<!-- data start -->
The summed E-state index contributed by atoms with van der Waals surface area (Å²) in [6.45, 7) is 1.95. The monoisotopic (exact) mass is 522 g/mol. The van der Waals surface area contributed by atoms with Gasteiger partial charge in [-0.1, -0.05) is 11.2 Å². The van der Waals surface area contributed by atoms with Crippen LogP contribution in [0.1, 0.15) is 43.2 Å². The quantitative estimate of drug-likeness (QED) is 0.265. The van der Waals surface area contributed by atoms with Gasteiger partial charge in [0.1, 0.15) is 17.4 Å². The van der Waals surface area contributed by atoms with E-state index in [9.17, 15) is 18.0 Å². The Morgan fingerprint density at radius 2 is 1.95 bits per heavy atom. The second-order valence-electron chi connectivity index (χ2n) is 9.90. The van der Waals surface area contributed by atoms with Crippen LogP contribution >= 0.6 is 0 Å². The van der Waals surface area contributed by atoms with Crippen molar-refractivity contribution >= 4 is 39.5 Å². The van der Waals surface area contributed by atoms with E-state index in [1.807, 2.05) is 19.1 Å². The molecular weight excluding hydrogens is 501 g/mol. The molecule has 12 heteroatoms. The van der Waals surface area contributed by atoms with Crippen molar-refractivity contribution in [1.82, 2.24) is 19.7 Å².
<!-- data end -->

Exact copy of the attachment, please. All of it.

The summed E-state index contributed by atoms with van der Waals surface area (Å²) in [6.45, 7) is 1.95. The monoisotopic (exact) mass is 522 g/mol. The van der Waals surface area contributed by atoms with Gasteiger partial charge in [-0.1, -0.05) is 11.2 Å². The van der Waals surface area contributed by atoms with Crippen LogP contribution in [0.1, 0.15) is 43.2 Å². The quantitative estimate of drug-likeness (QED) is 0.265. The van der Waals surface area contributed by atoms with Gasteiger partial charge in [0.1, 0.15) is 17.4 Å². The van der Waals surface area contributed by atoms with E-state index in [9.17, 15) is 18.0 Å². The Morgan fingerprint density at radius 2 is 1.95 bits per heavy atom. The second-order valence-electron chi connectivity index (χ2n) is 9.90. The van der Waals surface area contributed by atoms with Crippen LogP contribution >= 0.6 is 0 Å². The van der Waals surface area contributed by atoms with Crippen molar-refractivity contribution >= 4 is 39.5 Å². The van der Waals surface area contributed by atoms with E-state index in [1.807, 2.05) is 19.1 Å². The molecular weight excluding hydrogens is 501 g/mol. The molecule has 12 heteroatoms. The van der Waals surface area contributed by atoms with Crippen molar-refractivity contribution in [1.82, 2.24) is 19.7 Å².